Monday, January 28, 2008

Witness to History

Last week, I received an email invitation to a rally for Barack Obama that was scheduled today at American University. It didn't take me long to decide to attend, thinking that this would be an opportunity to see someone who may very well be the next president -- and I wanted a chance to experience for myself the excitement and electricity that Obama has been generating at events all across the country. Of course, when it was announced that Obama had secured the endorsements of both Caroline Kennedy and Senator Ted Kennedy -- and the accompanying sense that the Kennedy family had passed the torch to this new generation of Democrats -- it made today's event all the more historic (and with my love of history, one that I definitely wasn't going to miss).

When I woke up this morning, A. informed me that she had seen on the news that folks had started lining up at the arena on campus at 5:15 this morning -- and that solved the dilemma of whether I should drive to work and then cab to the arena, or drive straight there. I was expecting the worst when I arrived, considering it was almost 8:00, but I was pleasantly surprised to find that I was somewhere around 160th or so in line. Settling in for the two-hour-plus wait in barely-above-freezing temperatures, I watched as the line quickly grew from several hundred to several thousand, and for the longest time I was -- by at least a decade -- the oldest person there.

Standing in the midst of so many college kids gave me a great opportunity to listen to their conversations on just about everything imaginable: politics, sports, classes, dating, professors -- you name it. It also gave me a great opportunity to discover that there is still a divide between the enthusiasm these kids are developing about the political process and this year's candidates and acting on their newfound sense of civic responsibility. One young lady was telling a friend of hers that her state votes in next week's Super Tuesday elections, and she didn't realize until her mother called her yesterday that she never requested an absentee ballot -- almost with an "Oh, well; not much I can do about it now" attitude. I will say the funniest line of the morning was uttered by a young man a few places ahead of me in line, who said, "Well, I still haven't decided who I'm going to endorse." (I couldn't help but chuckle at that: Kennedy; McCaskill; unnamed kid standing in line...)

The line eventually got so long that campus officials had to break it from its wrap around the block and move it off in a straight line (one of my sister's sent me a message during the event and said that the news was reporting thousands more standing in line, traffic at a standstill, and people dancing in the streets). Despite the fact the doors weren't due to open until 10:30, they were opened 30 minutes early, and the crowd moved forward as calmly and orderly as a group that was nearly frozen could. Routine security checks, and then it was into the arena.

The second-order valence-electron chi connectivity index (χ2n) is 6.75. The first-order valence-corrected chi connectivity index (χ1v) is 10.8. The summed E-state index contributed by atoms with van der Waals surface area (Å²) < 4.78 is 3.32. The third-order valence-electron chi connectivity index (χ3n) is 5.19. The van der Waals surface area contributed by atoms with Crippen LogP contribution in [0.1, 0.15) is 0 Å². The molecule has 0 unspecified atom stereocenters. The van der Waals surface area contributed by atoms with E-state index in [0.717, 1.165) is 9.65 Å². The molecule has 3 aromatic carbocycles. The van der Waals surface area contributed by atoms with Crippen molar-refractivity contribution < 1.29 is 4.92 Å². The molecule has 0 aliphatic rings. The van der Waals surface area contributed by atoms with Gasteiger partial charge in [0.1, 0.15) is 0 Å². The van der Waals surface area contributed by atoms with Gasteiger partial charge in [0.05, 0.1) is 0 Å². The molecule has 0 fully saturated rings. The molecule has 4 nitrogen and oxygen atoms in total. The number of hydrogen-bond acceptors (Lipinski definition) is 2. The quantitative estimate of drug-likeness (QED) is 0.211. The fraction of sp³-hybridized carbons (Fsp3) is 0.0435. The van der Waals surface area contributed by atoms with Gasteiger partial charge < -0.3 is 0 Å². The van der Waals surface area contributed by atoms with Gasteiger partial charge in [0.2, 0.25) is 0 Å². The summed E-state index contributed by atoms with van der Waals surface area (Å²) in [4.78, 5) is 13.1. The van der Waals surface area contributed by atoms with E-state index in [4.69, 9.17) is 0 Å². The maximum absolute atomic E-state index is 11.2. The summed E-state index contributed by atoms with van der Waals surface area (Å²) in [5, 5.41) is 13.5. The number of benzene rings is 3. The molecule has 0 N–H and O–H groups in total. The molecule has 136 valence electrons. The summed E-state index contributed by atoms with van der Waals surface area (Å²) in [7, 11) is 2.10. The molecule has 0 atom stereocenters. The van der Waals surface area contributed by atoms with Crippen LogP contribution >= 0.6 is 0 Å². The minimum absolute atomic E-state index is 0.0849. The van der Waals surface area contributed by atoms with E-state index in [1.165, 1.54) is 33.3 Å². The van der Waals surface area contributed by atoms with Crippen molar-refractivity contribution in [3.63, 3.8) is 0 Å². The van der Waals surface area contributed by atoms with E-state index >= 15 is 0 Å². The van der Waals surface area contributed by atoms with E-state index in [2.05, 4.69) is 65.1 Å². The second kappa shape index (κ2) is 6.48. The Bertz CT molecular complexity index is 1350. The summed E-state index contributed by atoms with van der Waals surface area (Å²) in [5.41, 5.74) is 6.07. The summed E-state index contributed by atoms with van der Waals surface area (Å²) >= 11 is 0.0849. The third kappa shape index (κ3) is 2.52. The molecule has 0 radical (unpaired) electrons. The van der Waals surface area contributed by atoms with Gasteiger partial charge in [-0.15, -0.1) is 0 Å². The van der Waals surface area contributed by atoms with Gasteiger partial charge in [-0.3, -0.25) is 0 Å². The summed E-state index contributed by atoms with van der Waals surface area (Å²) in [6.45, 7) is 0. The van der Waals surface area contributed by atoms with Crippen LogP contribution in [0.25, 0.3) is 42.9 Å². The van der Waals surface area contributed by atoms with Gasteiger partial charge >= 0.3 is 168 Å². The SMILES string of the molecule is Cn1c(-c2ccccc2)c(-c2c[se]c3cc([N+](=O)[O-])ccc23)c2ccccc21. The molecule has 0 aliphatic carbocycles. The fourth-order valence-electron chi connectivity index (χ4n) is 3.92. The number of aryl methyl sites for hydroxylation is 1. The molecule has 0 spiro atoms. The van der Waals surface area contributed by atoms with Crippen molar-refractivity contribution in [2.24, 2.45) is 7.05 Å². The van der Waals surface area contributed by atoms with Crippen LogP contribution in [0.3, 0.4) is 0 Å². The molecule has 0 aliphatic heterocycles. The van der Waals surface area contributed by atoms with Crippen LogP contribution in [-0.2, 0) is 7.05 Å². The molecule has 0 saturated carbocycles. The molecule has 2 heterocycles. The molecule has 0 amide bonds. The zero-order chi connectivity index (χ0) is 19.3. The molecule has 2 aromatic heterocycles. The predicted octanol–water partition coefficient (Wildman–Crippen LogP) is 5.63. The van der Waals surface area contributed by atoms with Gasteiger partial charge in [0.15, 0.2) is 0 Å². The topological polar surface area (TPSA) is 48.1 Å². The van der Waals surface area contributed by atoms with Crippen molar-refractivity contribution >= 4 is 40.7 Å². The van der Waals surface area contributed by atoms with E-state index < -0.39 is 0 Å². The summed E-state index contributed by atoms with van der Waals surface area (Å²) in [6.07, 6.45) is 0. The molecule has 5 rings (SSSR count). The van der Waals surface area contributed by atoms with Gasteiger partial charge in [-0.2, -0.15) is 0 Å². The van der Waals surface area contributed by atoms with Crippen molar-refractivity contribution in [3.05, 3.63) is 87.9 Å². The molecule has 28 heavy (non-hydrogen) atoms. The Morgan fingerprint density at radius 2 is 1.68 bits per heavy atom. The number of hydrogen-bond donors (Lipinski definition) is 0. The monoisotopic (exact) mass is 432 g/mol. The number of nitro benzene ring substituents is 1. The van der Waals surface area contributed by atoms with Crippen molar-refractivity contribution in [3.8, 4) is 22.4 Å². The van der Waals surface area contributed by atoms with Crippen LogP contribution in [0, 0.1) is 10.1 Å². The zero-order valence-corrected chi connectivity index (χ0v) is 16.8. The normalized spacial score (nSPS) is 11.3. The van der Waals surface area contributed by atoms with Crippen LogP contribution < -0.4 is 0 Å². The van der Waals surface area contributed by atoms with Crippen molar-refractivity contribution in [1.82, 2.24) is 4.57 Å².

I was there early enough that I could have taken a position on the floor in front of the podium, but my back and feet were already hurting quite a bit after two hours on the pavement and I opted instead for a good seat behind and to the left of the platform. Over the next hour, the crowd flooded in; every available spot to stand or sit was quickly taken, and the fire marshal ultimately had to close the doors to the building because of the fire hazard (leaving, from what I understand, a huge crowd outside the arena). I was fortunate to be seated next to a nice older gentleman (and, when they could finally come in to find him, his wife and another friend) and behind a family with a little boy who was never quite sure why he was there, but was very enthusiastic when it came time to hold up his sign (and made himself the focus of several dozen cameras in the immediate vicinity).

Following several numbers performed by an a capella men's group from the university (the leader of whom joked on the microphone that they appreciated everyone coming, and had never performed in front of a crowd that large), the Kennedy clan and Obama hit the stage to a roar from the crowd that was indescribable. The enthusiasm and excitement that I had seen on television and had thought I had found was most definitely there; it wasn't even the type of screams and applause that moved across the room in a wave -- it was quite literally an explosion.

I'll say at this point that even with the interest I've been showing in Obama and his candidacy lately, I entered this even with this interest tempered by a certain degree of skepticism. After all, here I was, pretty much a lifelong Republican, walking into a room full of folks from across the aisle. I had even mentioned to the gentleman sitting next to me that I felt somewhat out of place, despite thinking of myself as a disgruntled Republican (a comment met with a smile and not cries of "Blasphemy!" that I would have expected a year ago).

I was surprised at the outset with an appearance by Patrick Kennedy (congressman from Rhode Island and Ted's son), who started the speeches with his own endorsement of Obama. I'm not sure if anyone really knew that he was coming, but it turned the backing of the Kennedy family into a sort of daily trifecta. Patrick yielded the floor to Caroline Kennedy, who took her turn at the podium to state her reasons for supporting Obama (basically the same points she included in the column she penned for the New York Times over the weekend); at one point, someone behind her yelled that they loved her, and she turned and gave a shy, almost flirty sort of smile and wave to the crowd.